When your path is so plainly lain before you, what choice is there?

Colin Bergen, Staff Writer

The hour is uncertain. The road in front of me, vast and without apparent end. My destination is there,  just beyond the edge of the rain.

“Fine night to be about,’ ey?”, said a passer-by. The question was, of course, asked in irony and required no answer. And so I gave none, and proceeded on through the torrential mist.

Fine night to be about. Despite what that man, now long departed, seemed to imply, I thought it to be very much, a fine night. It was as perfect for my condition as it was perfect for my intentions. True, it was unrelenting, but it was also lonely. And I had no need of any company.

I try to keep my eyes fixated upon that horizon. To waver, even an inch, would compromise my resolve, and I knew that I could not afford to lose an ounce of will. I had promised too much to waver now. And yet somehow, that does not stop me. My gaze fails, and my footing begins to slow, as my thought start to weigh me down.

Do this.

That earnest request still echoes clear between my ears. Though it had been spoken at first so softly, it now seemed to wield a great, if not threatening, power. The voice called again.

Do this.

It wouldn’t be an unfounded assumption to think it was the fear of that voice that coaxed me into proceeding forward.  I did fear it.

But it wasn’t fear that kept me going.

I went on. I first passed the idled shops along Timm’s street.  With quiet dismay; I found each one to be left dark and vacant.

There used to be friends in those shops. A Jerry behind the counter. A Mary perusing the aisles. A Larry, always hanging around the fountain. I saw them, only a day prior, and already they feel so horribly distant.

Do I dare distance myself even further? To abandon them, when they had refused to abandon me, was that not thoughtless? Was that not heartless? They had given me everything. Yet, I consider throwing that all away through one, awful deed. What was the sense in that?  I considered marching into those shops then and there, in the strange hope to hide away from the burden of that voice,and escape my obligations, however inevitable they were.  But I knew that would be futile. I knew I hadn’t a choice in the matter. So I kept walking.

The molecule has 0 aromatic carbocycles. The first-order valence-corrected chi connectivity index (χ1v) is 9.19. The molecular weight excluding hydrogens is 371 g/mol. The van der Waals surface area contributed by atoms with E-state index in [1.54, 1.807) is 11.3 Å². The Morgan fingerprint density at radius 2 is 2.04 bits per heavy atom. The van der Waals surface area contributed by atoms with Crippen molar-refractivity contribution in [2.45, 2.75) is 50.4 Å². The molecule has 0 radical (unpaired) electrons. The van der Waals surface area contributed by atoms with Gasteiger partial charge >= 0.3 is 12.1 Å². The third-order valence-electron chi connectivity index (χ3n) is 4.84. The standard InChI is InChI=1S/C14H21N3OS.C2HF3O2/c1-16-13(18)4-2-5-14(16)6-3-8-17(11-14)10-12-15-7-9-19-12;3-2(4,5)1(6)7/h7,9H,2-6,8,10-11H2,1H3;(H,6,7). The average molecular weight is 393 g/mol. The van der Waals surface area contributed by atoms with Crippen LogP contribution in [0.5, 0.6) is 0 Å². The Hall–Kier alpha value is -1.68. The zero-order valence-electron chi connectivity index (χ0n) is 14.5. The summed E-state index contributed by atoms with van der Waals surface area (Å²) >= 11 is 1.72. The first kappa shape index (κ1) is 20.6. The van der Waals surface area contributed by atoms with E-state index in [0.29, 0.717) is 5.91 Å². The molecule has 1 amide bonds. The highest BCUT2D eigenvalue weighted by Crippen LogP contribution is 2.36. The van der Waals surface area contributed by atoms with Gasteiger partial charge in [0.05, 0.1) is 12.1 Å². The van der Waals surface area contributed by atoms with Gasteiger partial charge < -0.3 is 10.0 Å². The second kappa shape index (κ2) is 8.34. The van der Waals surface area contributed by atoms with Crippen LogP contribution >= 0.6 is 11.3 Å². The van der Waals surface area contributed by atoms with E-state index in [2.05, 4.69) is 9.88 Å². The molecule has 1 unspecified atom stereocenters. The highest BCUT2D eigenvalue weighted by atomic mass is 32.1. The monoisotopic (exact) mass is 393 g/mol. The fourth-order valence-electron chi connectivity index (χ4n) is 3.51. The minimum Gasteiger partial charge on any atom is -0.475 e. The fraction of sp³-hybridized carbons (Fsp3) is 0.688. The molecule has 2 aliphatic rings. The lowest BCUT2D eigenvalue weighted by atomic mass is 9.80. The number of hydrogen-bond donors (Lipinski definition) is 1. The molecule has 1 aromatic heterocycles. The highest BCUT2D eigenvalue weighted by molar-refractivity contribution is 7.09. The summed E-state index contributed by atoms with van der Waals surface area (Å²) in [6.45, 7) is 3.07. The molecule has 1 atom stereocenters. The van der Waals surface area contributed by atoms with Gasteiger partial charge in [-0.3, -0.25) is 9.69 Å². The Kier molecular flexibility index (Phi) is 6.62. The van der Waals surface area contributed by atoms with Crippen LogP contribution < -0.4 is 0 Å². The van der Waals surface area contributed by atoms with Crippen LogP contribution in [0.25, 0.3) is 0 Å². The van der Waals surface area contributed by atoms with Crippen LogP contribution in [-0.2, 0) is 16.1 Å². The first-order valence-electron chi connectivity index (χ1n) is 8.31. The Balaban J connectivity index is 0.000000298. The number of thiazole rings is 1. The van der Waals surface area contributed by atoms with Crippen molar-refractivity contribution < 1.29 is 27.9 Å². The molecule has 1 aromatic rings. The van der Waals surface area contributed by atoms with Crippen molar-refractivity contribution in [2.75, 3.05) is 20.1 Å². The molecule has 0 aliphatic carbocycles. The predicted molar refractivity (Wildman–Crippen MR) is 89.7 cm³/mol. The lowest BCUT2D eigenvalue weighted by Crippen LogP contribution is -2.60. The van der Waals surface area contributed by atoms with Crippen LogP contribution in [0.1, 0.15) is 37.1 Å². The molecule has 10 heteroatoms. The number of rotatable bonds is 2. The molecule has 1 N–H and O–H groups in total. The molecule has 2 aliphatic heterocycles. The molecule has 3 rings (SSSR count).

There was a moment of relief as those shops disappeared behind the corner. I felt as if I had overcome some dangerous obstacle: some persuasive temptation that, if  dwelled upon any further, might have compromised my sacred mission.  I suppose in a strange way, the notion gave me pride. It’s a sickening thing to admit, but it would be worse for me  to deny it.

I marched to the Old Town Plaza determined to achieve my goal, yet, frightened at my own determination.  To my relief and my dismay, there was no one around to stop me: only open streets and darkened buildings. Then, as I entered beneath the archway and into the square, a something seized me.

I was surrounded.

Yes, I found myself surrounded by the eyes of my country. Our liberator stood there, by the county hall, frozen in bronze with an iron gaze. He had asked me if this is what he had fought for. I said I did not know. Then, by the bank, our architect, turned his still eyes awy from the future and down lowered me.  He asked me if I was not satisified with what he had built. I said I did not know. Then, I saw him: Our leader, our guide, the face of my beloved country. He looked upon me then, and questioned me.

“ You there,” He seemd to say.  “What wrong have I done you? Was it I who lead you down this horrid path? Was it I who let you down?”

I said, so miserably, the simple truth:” I did not know.”

I didn’t know. Oh, God in heaven, I did not know! “Please,” I implored. “You don’t understand. These questions I know not the answer to. I only know what I had promised, what I have to do.  Please, don’t ask such things, can’t you see that it only makes this harder? Can’t you see I am already struggling enough?” I stood there, expecting one to respond. But they were only metal. And I was the lunatic screaming at them.